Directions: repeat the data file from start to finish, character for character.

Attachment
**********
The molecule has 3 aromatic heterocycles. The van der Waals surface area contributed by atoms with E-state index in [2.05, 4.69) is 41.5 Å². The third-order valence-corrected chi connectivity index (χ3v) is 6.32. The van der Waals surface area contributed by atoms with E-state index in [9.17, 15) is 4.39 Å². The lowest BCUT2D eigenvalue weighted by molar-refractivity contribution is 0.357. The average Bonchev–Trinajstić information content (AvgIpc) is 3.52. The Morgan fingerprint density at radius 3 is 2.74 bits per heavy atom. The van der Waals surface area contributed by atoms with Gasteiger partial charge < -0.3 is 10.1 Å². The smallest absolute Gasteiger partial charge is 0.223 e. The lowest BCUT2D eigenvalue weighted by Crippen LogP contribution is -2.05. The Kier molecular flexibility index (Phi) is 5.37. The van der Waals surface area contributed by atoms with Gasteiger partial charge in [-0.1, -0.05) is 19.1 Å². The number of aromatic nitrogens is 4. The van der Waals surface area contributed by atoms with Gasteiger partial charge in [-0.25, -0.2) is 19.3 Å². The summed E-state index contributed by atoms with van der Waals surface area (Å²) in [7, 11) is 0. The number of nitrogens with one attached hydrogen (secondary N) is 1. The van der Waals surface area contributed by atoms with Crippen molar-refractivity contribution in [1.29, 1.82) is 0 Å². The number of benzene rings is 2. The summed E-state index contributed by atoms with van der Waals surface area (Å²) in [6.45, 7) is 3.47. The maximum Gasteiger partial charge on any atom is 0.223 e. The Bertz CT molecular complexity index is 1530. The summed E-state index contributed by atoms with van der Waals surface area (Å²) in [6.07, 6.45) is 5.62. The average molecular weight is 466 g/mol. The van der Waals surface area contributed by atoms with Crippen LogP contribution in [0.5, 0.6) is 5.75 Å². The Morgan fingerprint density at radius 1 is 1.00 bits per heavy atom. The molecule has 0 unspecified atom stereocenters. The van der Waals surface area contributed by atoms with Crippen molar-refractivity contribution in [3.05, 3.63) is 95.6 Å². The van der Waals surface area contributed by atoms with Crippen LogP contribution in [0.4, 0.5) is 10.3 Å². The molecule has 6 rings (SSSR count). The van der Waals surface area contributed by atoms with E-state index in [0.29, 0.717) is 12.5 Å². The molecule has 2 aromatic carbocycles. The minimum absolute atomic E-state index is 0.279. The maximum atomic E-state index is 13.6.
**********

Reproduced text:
The molecule has 3 aromatic heterocycles. The van der Waals surface area contributed by atoms with E-state index in [2.05, 4.69) is 41.5 Å². The third-order valence-corrected chi connectivity index (χ3v) is 6.32. The van der Waals surface area contributed by atoms with E-state index in [9.17, 15) is 4.39 Å². The lowest BCUT2D eigenvalue weighted by molar-refractivity contribution is 0.357. The average Bonchev–Trinajstić information content (AvgIpc) is 3.52. The Morgan fingerprint density at radius 3 is 2.74 bits per heavy atom. The van der Waals surface area contributed by atoms with Gasteiger partial charge < -0.3 is 10.1 Å². The smallest absolute Gasteiger partial charge is 0.223 e. The lowest BCUT2D eigenvalue weighted by Crippen LogP contribution is -2.05. The Kier molecular flexibility index (Phi) is 5.37. The van der Waals surface area contributed by atoms with Gasteiger partial charge in [-0.1, -0.05) is 19.1 Å². The number of aromatic nitrogens is 4. The van der Waals surface area contributed by atoms with Gasteiger partial charge in [-0.25, -0.2) is 19.3 Å². The summed E-state index contributed by atoms with van der Waals surface area (Å²) in [7, 11) is 0. The number of nitrogens with one attached hydrogen (secondary N) is 1. The van der Waals surface area contributed by atoms with Crippen molar-refractivity contribution in [1.29, 1.82) is 0 Å². The number of benzene rings is 2. The summed E-state index contributed by atoms with van der Waals surface area (Å²) in [6.45, 7) is 3.47. The maximum Gasteiger partial charge on any atom is 0.223 e. The Bertz CT molecular complexity index is 1530. The summed E-state index contributed by atoms with van der Waals surface area (Å²) in [6.07, 6.45) is 5.62. The average molecular weight is 466 g/mol. The van der Waals surface area contributed by atoms with Crippen LogP contribution in [0.5, 0.6) is 5.75 Å². The Morgan fingerprint density at radius 1 is 1.00 bits per heavy atom. The molecule has 0 unspecified atom stereocenters. The van der Waals surface area contributed by atoms with Crippen molar-refractivity contribution in [3.05, 3.63) is 95.6 Å². The van der Waals surface area contributed by atoms with Crippen LogP contribution in [0.4, 0.5) is 10.3 Å². The molecule has 6 rings (SSSR count). The van der Waals surface area contributed by atoms with E-state index in [0.29, 0.717) is 12.5 Å². The molecule has 2 aromatic carbocycles. The minimum absolute atomic E-state index is 0.279. The maximum atomic E-state index is 13.6.